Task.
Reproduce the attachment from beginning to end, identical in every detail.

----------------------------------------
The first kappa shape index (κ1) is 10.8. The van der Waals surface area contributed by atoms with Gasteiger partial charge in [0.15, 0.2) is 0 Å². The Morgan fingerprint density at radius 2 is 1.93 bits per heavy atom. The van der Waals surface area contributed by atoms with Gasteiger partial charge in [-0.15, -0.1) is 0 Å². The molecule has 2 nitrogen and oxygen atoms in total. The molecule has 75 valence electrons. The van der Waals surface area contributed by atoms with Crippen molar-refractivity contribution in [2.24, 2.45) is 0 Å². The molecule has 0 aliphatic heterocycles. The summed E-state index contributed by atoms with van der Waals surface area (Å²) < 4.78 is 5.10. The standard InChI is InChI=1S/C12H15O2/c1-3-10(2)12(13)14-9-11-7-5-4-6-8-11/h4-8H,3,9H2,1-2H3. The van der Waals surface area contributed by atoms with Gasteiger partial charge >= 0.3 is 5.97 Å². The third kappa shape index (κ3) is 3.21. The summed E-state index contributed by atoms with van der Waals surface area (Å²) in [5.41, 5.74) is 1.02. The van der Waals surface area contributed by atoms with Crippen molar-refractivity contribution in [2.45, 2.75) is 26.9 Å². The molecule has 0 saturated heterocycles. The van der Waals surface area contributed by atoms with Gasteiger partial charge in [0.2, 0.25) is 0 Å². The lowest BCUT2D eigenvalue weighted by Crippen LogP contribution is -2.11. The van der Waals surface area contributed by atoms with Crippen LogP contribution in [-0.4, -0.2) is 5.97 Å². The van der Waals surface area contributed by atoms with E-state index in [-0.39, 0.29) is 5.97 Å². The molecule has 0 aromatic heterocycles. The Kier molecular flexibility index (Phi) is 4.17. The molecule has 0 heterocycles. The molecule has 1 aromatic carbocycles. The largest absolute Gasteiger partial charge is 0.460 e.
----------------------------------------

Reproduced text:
The first kappa shape index (κ1) is 10.8. The van der Waals surface area contributed by atoms with Gasteiger partial charge in [0.15, 0.2) is 0 Å². The Morgan fingerprint density at radius 2 is 1.93 bits per heavy atom. The van der Waals surface area contributed by atoms with Gasteiger partial charge in [-0.15, -0.1) is 0 Å². The molecule has 2 nitrogen and oxygen atoms in total. The molecule has 75 valence electrons. The van der Waals surface area contributed by atoms with Crippen molar-refractivity contribution in [2.24, 2.45) is 0 Å². The molecule has 0 aliphatic heterocycles. The summed E-state index contributed by atoms with van der Waals surface area (Å²) < 4.78 is 5.10. The standard InChI is InChI=1S/C12H15O2/c1-3-10(2)12(13)14-9-11-7-5-4-6-8-11/h4-8H,3,9H2,1-2H3. The van der Waals surface area contributed by atoms with Gasteiger partial charge >= 0.3 is 5.97 Å². The third kappa shape index (κ3) is 3.21. The summed E-state index contributed by atoms with van der Waals surface area (Å²) in [5.41, 5.74) is 1.02. The van der Waals surface area contributed by atoms with Crippen molar-refractivity contribution in [2.45, 2.75) is 26.9 Å². The molecule has 0 saturated heterocycles. The van der Waals surface area contributed by atoms with Gasteiger partial charge in [0.2, 0.25) is 0 Å². The lowest BCUT2D eigenvalue weighted by Crippen LogP contribution is -2.11. The van der Waals surface area contributed by atoms with Crippen LogP contribution in [-0.4, -0.2) is 5.97 Å². The van der Waals surface area contributed by atoms with E-state index in [-0.39, 0.29) is 5.97 Å². The molecule has 0 aromatic heterocycles. The Kier molecular flexibility index (Phi) is 4.17. The molecule has 0 heterocycles. The molecule has 1 aromatic carbocycles. The largest absolute Gasteiger partial charge is 0.460 e.